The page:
Iranian oil sanctions – whose problem is it?

This article was written by Rob Minto for the Financial Time blogs on July 16, 2012. Rob Minto is a writer/editor on the FT’s emerging markets desk in London.

The last few days have seen a fresh wave of US sanctions against Iran, in an attempt to put the brakes on its nuclear programme. But cutting off Iran’s oil – its biggest export – isn’t easy.

Chart of the week takes a look at which emerging markets are affected the most.

Iran is a big oil exporter at 4,321 thousand barrels per day in 2011, or 5.2 per cent of the world’s output. It also has the fourth biggest reserves of any country, with 9.1 per cent of global proven reserves.

So sanctions on Iranian oil clearly will have a big effect on world oil. However, looking at Iran’s main oil export destinations, and how reliant they are on Iran’s oil for their supply shows how this is a situation that impacts emerging markets more than developed countries.

Simply put, if a major importer of Iranian crude abides by the sanctions, it’s a problem for Iran. But for any country that relies on Iran for a significant proportion of their oil, sanctions even more of a problem.

The chart below shows countries plotted by the proportion of Iranian oil that they import, and by how much Iranian oil makes up their supply. It’s clear that the biggest problems for Iran are China, Japan, India and South Korea. But switching off Iran’s oil is a big headache for South Africa, Turkey and Sri Lanka, all of which rely on Iranian oil heavily.

Source: EIA, Global Trade Atlas. Data is for 1Q 2011.

According to the FT, earlier in June the US granted exemptions to more than a dozen countries including the emerging markets of India and Turkey, but hesitated over whether or not to give a waiver to China, according to diplomats, before agreeing a last-minute exemption.

So what can countries do when faced with a restriction on Iranian crude?

Miswin Mahesh, commodities analyst at Barclays, tells beyondbrics: “The market is tightly balanced, with elevated OPEC production matching the call on OPEC crude in the second half of this year.” Also, as several emerging markets buy Iranian crude at a discount, finding other suppliers is not only tricky, but will also be more expensive.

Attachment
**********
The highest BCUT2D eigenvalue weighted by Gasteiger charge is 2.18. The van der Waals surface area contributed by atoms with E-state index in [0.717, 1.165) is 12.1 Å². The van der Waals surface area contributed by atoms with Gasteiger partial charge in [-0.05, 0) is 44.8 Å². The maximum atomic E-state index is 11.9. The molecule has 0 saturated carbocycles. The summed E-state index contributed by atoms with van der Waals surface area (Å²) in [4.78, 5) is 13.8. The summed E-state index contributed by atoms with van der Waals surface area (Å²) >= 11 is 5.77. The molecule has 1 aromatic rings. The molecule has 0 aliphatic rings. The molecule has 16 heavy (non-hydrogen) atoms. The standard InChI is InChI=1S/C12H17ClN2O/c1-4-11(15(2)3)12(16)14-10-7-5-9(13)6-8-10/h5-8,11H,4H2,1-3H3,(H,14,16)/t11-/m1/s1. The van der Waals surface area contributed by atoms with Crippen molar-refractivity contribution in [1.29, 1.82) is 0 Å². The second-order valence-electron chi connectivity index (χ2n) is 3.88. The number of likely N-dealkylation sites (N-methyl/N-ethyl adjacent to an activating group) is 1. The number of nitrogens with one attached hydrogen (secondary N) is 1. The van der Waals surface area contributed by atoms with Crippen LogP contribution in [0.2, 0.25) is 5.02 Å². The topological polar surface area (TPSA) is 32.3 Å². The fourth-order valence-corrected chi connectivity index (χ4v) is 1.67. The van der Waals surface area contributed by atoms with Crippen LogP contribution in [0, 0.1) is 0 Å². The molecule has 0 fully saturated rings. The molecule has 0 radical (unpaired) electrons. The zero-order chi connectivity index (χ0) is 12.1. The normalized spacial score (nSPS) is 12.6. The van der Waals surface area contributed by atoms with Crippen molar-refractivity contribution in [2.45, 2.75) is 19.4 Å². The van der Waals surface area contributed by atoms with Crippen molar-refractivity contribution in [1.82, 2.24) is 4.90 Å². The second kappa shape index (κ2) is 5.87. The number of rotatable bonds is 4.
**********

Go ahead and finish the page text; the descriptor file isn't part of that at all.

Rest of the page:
The discounts are significant. Back in April, Iran was offering a handful of potential customers in Asia, including India, 180 days of free credit – at the time, the equivalent of a 7.5 per cent discount. Turkey pays about $6 a barrel less for Iranian oil than Brent crude, according to a recent Goldman Sachs report.

Peter Hutton, analyst at RBC, points out that there are other costs too. We may think of oil as a commodity, with one barrel of oil being much like another, but different oil supplies have their own characteristics. As a result, “engineers on refinery sites get worried when faced with another oil. You have to tweak the unit to accommodate the new supply, so there is an inbuilt resistance to change the refinery set-up.”

In which case, any configuration changes now would make it harder for Iran to get its oil into the market should sanctions ease later on.

Iran, for its part, has tried to keep the oil flowing, by disguising tankers with new names and flags. As Mahesh says, “once you stop an oil field, it’s very costly to restart it again.”


The Iran Project is not responsible for the content of quoted articles.